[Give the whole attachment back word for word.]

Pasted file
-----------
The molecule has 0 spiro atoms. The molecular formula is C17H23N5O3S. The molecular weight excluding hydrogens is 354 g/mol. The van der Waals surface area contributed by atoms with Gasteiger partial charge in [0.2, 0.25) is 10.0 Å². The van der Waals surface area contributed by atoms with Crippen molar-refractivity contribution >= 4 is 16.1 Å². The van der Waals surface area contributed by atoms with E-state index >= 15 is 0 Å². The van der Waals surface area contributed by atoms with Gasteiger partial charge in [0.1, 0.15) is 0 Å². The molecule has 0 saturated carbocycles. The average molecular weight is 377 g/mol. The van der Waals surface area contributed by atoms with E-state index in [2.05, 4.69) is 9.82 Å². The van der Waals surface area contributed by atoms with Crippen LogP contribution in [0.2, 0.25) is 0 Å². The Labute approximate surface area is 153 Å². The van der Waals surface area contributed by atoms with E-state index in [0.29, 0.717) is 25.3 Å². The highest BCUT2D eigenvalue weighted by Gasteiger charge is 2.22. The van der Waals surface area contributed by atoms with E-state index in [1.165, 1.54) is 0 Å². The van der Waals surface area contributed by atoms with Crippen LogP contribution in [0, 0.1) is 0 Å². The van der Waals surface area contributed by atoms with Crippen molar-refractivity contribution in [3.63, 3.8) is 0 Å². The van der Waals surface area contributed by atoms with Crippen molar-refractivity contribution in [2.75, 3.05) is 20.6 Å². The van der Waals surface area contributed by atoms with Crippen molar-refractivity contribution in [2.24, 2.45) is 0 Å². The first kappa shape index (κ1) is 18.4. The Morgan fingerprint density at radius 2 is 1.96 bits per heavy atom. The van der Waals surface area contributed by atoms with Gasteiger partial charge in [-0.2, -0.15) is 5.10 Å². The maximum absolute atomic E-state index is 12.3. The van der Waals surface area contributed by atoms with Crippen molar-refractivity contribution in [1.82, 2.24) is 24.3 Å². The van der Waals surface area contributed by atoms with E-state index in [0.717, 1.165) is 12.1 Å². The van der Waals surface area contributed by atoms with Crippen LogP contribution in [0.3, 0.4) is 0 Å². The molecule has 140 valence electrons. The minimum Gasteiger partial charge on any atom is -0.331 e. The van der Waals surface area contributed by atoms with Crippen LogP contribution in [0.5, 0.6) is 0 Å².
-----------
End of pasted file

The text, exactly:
The molecule has 0 spiro atoms. The molecular formula is C17H23N5O3S. The molecular weight excluding hydrogens is 354 g/mol. The van der Waals surface area contributed by atoms with Gasteiger partial charge in [0.2, 0.25) is 10.0 Å². The van der Waals surface area contributed by atoms with Crippen molar-refractivity contribution >= 4 is 16.1 Å². The van der Waals surface area contributed by atoms with E-state index >= 15 is 0 Å². The van der Waals surface area contributed by atoms with Gasteiger partial charge in [0.1, 0.15) is 0 Å². The molecule has 0 saturated carbocycles. The average molecular weight is 377 g/mol. The van der Waals surface area contributed by atoms with E-state index in [2.05, 4.69) is 9.82 Å². The van der Waals surface area contributed by atoms with Crippen LogP contribution in [0.2, 0.25) is 0 Å². The Labute approximate surface area is 153 Å². The van der Waals surface area contributed by atoms with E-state index in [0.29, 0.717) is 25.3 Å². The highest BCUT2D eigenvalue weighted by Gasteiger charge is 2.22. The van der Waals surface area contributed by atoms with E-state index in [1.165, 1.54) is 0 Å². The van der Waals surface area contributed by atoms with Crippen LogP contribution in [0, 0.1) is 0 Å². The van der Waals surface area contributed by atoms with Crippen molar-refractivity contribution in [3.63, 3.8) is 0 Å². The van der Waals surface area contributed by atoms with Crippen molar-refractivity contribution in [2.75, 3.05) is 20.6 Å². The van der Waals surface area contributed by atoms with Crippen molar-refractivity contribution in [2.24, 2.45) is 0 Å². The first kappa shape index (κ1) is 18.4. The Morgan fingerprint density at radius 2 is 1.96 bits per heavy atom. The van der Waals surface area contributed by atoms with Gasteiger partial charge in [-0.2, -0.15) is 5.10 Å². The maximum absolute atomic E-state index is 12.3. The van der Waals surface area contributed by atoms with Crippen molar-refractivity contribution in [1.82, 2.24) is 24.3 Å². The van der Waals surface area contributed by atoms with E-state index in [0.717, 1.165) is 12.1 Å². The van der Waals surface area contributed by atoms with Crippen LogP contribution in [0.3, 0.4) is 0 Å². The molecule has 140 valence electrons. The minimum Gasteiger partial charge on any atom is -0.331 e. The van der Waals surface area contributed by atoms with Crippen LogP contribution in [0.5, 0.6) is 0 Å².